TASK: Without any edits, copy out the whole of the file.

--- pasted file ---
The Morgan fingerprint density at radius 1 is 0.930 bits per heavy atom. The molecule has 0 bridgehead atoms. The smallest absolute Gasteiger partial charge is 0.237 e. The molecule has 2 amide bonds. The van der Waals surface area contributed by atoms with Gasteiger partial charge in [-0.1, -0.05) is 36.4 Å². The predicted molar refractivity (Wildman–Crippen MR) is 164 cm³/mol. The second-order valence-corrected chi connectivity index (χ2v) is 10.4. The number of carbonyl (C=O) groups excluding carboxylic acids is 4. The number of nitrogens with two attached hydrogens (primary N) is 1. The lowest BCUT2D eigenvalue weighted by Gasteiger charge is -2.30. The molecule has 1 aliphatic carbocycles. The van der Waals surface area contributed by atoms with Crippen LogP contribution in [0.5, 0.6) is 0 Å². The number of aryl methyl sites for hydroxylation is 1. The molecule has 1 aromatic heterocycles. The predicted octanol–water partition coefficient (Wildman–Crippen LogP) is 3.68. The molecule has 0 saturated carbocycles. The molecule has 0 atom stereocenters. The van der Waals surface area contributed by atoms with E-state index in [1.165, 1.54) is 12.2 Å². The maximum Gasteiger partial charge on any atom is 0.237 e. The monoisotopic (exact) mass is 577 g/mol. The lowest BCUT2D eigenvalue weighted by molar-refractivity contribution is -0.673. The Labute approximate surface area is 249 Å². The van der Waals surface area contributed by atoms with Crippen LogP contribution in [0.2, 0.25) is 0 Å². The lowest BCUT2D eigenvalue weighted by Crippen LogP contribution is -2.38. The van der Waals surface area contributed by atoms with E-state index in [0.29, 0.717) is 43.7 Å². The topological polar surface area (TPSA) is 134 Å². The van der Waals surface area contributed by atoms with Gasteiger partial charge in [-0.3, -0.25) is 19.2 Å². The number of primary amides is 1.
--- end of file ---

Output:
The Morgan fingerprint density at radius 1 is 0.930 bits per heavy atom. The molecule has 0 bridgehead atoms. The smallest absolute Gasteiger partial charge is 0.237 e. The molecule has 2 amide bonds. The van der Waals surface area contributed by atoms with Gasteiger partial charge in [-0.1, -0.05) is 36.4 Å². The predicted molar refractivity (Wildman–Crippen MR) is 164 cm³/mol. The second-order valence-corrected chi connectivity index (χ2v) is 10.4. The number of carbonyl (C=O) groups excluding carboxylic acids is 4. The number of nitrogens with two attached hydrogens (primary N) is 1. The lowest BCUT2D eigenvalue weighted by Gasteiger charge is -2.30. The molecule has 1 aliphatic carbocycles. The van der Waals surface area contributed by atoms with Crippen LogP contribution in [0.5, 0.6) is 0 Å². The number of aryl methyl sites for hydroxylation is 1. The molecule has 1 aromatic heterocycles. The predicted octanol–water partition coefficient (Wildman–Crippen LogP) is 3.68. The molecule has 0 saturated carbocycles. The molecule has 0 atom stereocenters. The van der Waals surface area contributed by atoms with E-state index in [1.165, 1.54) is 12.2 Å². The maximum Gasteiger partial charge on any atom is 0.237 e. The monoisotopic (exact) mass is 577 g/mol. The lowest BCUT2D eigenvalue weighted by molar-refractivity contribution is -0.673. The Labute approximate surface area is 249 Å². The van der Waals surface area contributed by atoms with Crippen LogP contribution in [0.2, 0.25) is 0 Å². The lowest BCUT2D eigenvalue weighted by Crippen LogP contribution is -2.38. The van der Waals surface area contributed by atoms with E-state index in [0.29, 0.717) is 43.7 Å². The topological polar surface area (TPSA) is 134 Å². The van der Waals surface area contributed by atoms with Gasteiger partial charge in [-0.3, -0.25) is 19.2 Å². The number of primary amides is 1.